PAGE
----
The blocking element is the **frequency** since according to the peaks of demand, the need for replenishment will not be the same. As the quantity remains relevant, it is sufficient to set aside the optimal frequency (F) given by the model to order more in periods of high demand and less when demand is low.

The model does not take into account the sliding scale prices. Indeed, the purchase price is not always constant because prices can vary according to the quantity ordered. The optimal quantity to order that the formula will give according to the demand may not be **the optimal quantity according to the purchase prices**.

It may therefore be interesting to order more during one period and less during another.

The Economic Order Quantity model also considers all warehouse costs to be fixed. However, there are **many variable costs in addition to fixed costs**:

- Labor,
- Electricity,
- Transportation,
- Etc.

These are costs that, for example, needs to be added the depreciation cost of the machines in the factory which are fixed costs.

The model considers order and delivery times as stable and constant. However, **delivery times can vary due to supplier delays or shortages**.

Today, global pandemic has forced many Asian factories to close their doors. Many productions have been stopped and therefore lead times have been extended.

Another example: in March 2021, the Ever-Given ship crossing the Suez Canal with nearly 20,000 containers ran aground. Billions of dollars worth of goods were lost and many ships were blocked and therefore unable to deliver on time.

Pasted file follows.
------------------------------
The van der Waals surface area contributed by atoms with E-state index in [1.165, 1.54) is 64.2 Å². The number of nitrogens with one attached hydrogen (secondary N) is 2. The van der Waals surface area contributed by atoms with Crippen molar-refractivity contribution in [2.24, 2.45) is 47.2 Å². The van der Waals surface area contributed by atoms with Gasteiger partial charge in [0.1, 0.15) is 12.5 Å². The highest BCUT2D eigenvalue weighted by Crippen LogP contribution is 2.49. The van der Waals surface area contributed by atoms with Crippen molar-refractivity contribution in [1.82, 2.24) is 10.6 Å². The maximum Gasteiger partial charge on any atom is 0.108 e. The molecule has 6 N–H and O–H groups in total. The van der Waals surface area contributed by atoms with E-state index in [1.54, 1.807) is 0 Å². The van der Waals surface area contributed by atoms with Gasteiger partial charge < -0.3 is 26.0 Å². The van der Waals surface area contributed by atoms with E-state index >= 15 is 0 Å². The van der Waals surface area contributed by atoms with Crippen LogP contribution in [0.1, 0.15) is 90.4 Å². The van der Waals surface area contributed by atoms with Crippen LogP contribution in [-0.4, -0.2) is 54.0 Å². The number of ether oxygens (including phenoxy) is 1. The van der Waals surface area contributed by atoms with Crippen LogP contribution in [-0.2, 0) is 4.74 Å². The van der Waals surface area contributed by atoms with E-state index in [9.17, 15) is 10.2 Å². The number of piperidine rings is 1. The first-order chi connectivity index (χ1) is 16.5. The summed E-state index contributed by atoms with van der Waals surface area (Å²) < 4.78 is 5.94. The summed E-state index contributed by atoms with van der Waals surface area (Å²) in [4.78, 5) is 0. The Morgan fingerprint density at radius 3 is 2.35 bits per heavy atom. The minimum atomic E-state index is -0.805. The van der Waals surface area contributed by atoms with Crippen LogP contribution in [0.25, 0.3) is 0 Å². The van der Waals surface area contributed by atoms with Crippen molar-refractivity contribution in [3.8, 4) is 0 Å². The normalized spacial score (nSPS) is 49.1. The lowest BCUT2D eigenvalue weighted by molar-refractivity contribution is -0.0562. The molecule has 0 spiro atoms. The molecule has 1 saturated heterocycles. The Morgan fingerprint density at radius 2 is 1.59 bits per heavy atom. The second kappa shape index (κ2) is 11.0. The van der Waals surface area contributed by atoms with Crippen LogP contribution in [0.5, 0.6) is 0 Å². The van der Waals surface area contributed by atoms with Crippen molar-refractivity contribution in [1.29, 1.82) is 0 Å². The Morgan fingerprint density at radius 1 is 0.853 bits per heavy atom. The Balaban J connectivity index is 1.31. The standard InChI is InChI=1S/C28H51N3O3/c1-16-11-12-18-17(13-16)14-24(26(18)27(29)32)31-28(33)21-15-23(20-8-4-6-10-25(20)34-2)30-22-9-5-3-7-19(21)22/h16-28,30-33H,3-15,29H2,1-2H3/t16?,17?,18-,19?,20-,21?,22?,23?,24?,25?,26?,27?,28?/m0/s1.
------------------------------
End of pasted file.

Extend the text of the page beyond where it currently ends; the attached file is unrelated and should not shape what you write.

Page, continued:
Therefore, the solution is either to **build two Wilson formulas** according to the two supply delivery times, or to **take into account an average delivery time**.

Finally and still because the parameters of the formula remain constant, safety stock is not considered. However, **many companies hold a safety stock in order to deal with unforeseen events**: delivery delays, changes in demand, etc. This stock is all the more essential as today's markets are more and more volatile.

It is then possible to combine the Wilson formula and the safety stock to calculate what is called the Order Point *P*. If we follow the diagram below, we understand that **it is necessary to restock when the stock level reaches the safety stock**. The order will be placed X days before reaching the safety stock.

It should be noted that even safety stock reassure the production unit, it is also an excess stock that can hide other issues: stock management, anticipation, relations with the supplier, etc. **It is necessary to be vigilant**when integrating the safety stock into the Wilson formula.

Wilson's model helps with stock management by determining essential points in the production process. Since the formula is built from constants, it is necessary to **work with a warehouse management software to consider more complex and unstable situations**.

Monstock is the solution to your supplier procurement needs. Automate and revolutionize your inventory management with AI-based replenishment. The tool allows you to predict and limit stock-outs by analyzing your sales order and purchase history.

Discover here our smart factory offer for your supply management with Artificial Intelligence.

To learn more, contact the Monstock team.